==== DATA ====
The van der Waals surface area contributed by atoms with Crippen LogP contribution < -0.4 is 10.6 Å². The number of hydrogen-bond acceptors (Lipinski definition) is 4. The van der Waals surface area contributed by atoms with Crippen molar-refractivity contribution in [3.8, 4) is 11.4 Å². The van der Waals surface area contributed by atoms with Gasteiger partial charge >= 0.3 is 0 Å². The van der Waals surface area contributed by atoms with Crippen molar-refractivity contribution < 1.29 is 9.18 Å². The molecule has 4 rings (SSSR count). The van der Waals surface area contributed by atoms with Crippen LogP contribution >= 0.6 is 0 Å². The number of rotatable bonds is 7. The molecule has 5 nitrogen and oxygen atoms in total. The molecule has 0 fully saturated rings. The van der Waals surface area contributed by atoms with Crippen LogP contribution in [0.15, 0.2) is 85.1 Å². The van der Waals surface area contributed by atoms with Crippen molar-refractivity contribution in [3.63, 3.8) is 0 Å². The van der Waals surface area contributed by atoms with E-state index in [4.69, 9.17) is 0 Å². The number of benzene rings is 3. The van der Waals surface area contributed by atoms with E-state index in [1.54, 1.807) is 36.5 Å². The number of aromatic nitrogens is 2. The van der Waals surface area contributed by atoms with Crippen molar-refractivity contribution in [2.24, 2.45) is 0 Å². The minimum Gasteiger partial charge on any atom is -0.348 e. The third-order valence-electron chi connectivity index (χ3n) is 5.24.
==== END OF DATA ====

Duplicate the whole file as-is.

The van der Waals surface area contributed by atoms with Crippen LogP contribution < -0.4 is 10.6 Å². The number of hydrogen-bond acceptors (Lipinski definition) is 4. The van der Waals surface area contributed by atoms with Crippen molar-refractivity contribution in [3.8, 4) is 11.4 Å². The van der Waals surface area contributed by atoms with Gasteiger partial charge >= 0.3 is 0 Å². The van der Waals surface area contributed by atoms with Crippen molar-refractivity contribution < 1.29 is 9.18 Å². The molecule has 4 rings (SSSR count). The van der Waals surface area contributed by atoms with Crippen LogP contribution >= 0.6 is 0 Å². The number of rotatable bonds is 7. The molecule has 5 nitrogen and oxygen atoms in total. The molecule has 0 fully saturated rings. The van der Waals surface area contributed by atoms with Crippen LogP contribution in [0.15, 0.2) is 85.1 Å². The van der Waals surface area contributed by atoms with Crippen molar-refractivity contribution in [3.63, 3.8) is 0 Å². The van der Waals surface area contributed by atoms with E-state index in [4.69, 9.17) is 0 Å². The number of benzene rings is 3. The van der Waals surface area contributed by atoms with E-state index in [1.54, 1.807) is 36.5 Å². The number of aromatic nitrogens is 2. The van der Waals surface area contributed by atoms with Crippen molar-refractivity contribution in [2.24, 2.45) is 0 Å². The minimum Gasteiger partial charge on any atom is -0.348 e. The third-order valence-electron chi connectivity index (χ3n) is 5.24.